Windows 10 S is dead, long live S Mode

Microsoft introduced Windows 10 S along with the Surface Laptop just over ten months ago, but rumors that the pared-back version of the company's flagship operating system would go the way of Windows RT started swirling as soon as last month. This week, Microsoft Windows Corporate VP Joe Belfiore addressed those rumors with a blog post. In the post, Belfiore says Redmond received customer feedback that the "Windows 10 S" name was confusing to customers and partners. The company and its partners will instead ship future PCs with "Windows 10 Home or Windows 10 Pro with S Mode enabled." Users will be able to disable S Mode at no charge.

The blog post leaves a number of important questions unanswered. Belfiore does not explicitly say whether Microsoft and its partners will stop selling machines with the old, separate version of Windows 10 S installed, nor does he offer a specific date for the release of the functionally-equivalent S Mode to Windows 10 Home and Windows 10 Pro users.

The blog post also lacks details about what current Windows 10 S machine owners can expect in the future. Windows 10 S users in an educational setting can currently upgrade to Windows 10 Pro for free, but "a fee may apply" to everyone else. Belfiore's blog post also lacks any details specific to Windows 10 S on Always Connected Windows PCs built around Qualcomm's ARM Snapdragon SoCs.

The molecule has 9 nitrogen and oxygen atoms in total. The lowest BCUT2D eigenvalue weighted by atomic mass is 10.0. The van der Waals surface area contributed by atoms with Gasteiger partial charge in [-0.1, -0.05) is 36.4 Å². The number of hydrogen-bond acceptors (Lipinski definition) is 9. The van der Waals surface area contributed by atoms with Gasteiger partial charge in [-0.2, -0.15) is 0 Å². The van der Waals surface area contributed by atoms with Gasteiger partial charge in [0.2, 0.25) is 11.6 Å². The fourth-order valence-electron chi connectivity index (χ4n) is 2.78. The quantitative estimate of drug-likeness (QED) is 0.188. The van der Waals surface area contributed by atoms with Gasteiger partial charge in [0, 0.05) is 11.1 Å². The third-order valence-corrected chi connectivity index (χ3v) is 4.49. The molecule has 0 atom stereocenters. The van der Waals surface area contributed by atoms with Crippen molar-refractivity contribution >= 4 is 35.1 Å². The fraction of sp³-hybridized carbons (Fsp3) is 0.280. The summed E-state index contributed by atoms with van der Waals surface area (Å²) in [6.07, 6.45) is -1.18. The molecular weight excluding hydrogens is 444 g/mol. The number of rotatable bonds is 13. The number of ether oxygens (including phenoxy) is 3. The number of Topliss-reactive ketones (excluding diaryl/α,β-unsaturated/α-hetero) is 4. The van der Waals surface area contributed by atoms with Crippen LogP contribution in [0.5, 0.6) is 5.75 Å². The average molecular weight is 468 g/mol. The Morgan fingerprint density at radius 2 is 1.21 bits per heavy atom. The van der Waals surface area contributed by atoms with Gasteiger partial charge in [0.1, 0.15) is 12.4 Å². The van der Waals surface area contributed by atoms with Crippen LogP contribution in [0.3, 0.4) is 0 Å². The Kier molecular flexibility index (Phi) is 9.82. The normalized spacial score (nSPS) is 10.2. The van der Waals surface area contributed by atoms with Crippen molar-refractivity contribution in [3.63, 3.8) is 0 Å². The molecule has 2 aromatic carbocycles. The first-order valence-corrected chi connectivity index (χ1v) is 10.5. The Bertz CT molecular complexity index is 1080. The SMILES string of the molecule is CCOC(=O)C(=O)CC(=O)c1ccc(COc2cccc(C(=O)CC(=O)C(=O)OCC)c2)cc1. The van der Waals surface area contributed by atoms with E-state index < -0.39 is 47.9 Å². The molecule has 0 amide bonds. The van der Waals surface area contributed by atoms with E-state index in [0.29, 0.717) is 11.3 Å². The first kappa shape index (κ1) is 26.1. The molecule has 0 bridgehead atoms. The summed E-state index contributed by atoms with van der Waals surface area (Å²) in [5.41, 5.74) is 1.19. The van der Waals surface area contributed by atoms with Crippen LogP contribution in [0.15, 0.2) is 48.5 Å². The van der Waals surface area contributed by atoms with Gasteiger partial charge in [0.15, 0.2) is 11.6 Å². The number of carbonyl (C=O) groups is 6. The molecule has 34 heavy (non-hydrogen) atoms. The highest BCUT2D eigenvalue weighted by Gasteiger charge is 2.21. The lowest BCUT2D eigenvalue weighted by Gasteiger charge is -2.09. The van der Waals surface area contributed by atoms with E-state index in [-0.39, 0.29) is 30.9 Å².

Belfiore goes on to say that his employer expects the "majority of customers to enjoy the benefits of Windows 10 in S Mode." Windows 10 S currently prohibits the installation of applications except for those from Microsoft's Sears-esque Windows Store. One of the largest gaps in app store coverage is the lack of choices for internet browsers; Windows 10 S users are pretty much stuck with the Edge browser bundled with the OS. We're fairly certain that the majority of Windows 10 users still won't be satisfied with S Mode if it precludes the use of their favorite software.

The positioning of Windows 10 S is a little odd right now. Belfiore says in his blog post that over 20 different devices have shipped with Windows 10 S pre-installed. Despite introduction on the expensive Surface Laptop shown above, Windows 10 S has primarily been found on low-cost machines for the education sector. In any case, it seems like those who aren't fans of Microsoft's streamlined Windows experience will soon be able to get rid of it with a click of the mouse.

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